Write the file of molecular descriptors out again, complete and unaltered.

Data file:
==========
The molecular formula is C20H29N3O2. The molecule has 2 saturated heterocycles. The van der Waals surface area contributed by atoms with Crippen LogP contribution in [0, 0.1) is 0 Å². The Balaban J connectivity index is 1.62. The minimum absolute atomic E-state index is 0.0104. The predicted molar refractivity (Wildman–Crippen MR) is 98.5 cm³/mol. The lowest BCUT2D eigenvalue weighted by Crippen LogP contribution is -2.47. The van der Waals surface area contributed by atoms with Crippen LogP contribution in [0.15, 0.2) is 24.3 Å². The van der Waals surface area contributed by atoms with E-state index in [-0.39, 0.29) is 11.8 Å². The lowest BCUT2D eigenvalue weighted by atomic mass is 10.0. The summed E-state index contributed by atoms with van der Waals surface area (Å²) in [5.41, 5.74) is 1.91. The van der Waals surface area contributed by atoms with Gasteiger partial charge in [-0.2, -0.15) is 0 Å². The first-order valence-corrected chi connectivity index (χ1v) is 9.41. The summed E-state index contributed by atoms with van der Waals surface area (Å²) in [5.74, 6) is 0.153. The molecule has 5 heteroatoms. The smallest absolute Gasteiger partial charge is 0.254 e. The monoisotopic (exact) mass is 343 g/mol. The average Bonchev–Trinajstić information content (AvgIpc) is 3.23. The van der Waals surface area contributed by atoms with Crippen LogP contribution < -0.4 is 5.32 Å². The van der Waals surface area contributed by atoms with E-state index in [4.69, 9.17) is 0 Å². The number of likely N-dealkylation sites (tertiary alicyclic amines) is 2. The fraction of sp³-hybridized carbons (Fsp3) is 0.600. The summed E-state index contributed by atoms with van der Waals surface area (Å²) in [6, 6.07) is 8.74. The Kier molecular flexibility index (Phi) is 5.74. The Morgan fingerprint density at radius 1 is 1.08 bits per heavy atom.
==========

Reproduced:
The molecular formula is C20H29N3O2. The molecule has 2 saturated heterocycles. The van der Waals surface area contributed by atoms with Crippen LogP contribution in [0, 0.1) is 0 Å². The Balaban J connectivity index is 1.62. The minimum absolute atomic E-state index is 0.0104. The predicted molar refractivity (Wildman–Crippen MR) is 98.5 cm³/mol. The lowest BCUT2D eigenvalue weighted by Crippen LogP contribution is -2.47. The van der Waals surface area contributed by atoms with Crippen LogP contribution in [0.15, 0.2) is 24.3 Å². The van der Waals surface area contributed by atoms with E-state index in [-0.39, 0.29) is 11.8 Å². The lowest BCUT2D eigenvalue weighted by atomic mass is 10.0. The summed E-state index contributed by atoms with van der Waals surface area (Å²) in [5.41, 5.74) is 1.91. The van der Waals surface area contributed by atoms with Gasteiger partial charge in [-0.2, -0.15) is 0 Å². The first-order valence-corrected chi connectivity index (χ1v) is 9.41. The summed E-state index contributed by atoms with van der Waals surface area (Å²) in [5.74, 6) is 0.153. The molecule has 5 heteroatoms. The smallest absolute Gasteiger partial charge is 0.254 e. The monoisotopic (exact) mass is 343 g/mol. The average Bonchev–Trinajstić information content (AvgIpc) is 3.23. The van der Waals surface area contributed by atoms with Crippen LogP contribution < -0.4 is 5.32 Å². The van der Waals surface area contributed by atoms with E-state index in [4.69, 9.17) is 0 Å². The number of likely N-dealkylation sites (tertiary alicyclic amines) is 2. The fraction of sp³-hybridized carbons (Fsp3) is 0.600. The summed E-state index contributed by atoms with van der Waals surface area (Å²) in [6, 6.07) is 8.74. The Kier molecular flexibility index (Phi) is 5.74. The Morgan fingerprint density at radius 1 is 1.08 bits per heavy atom.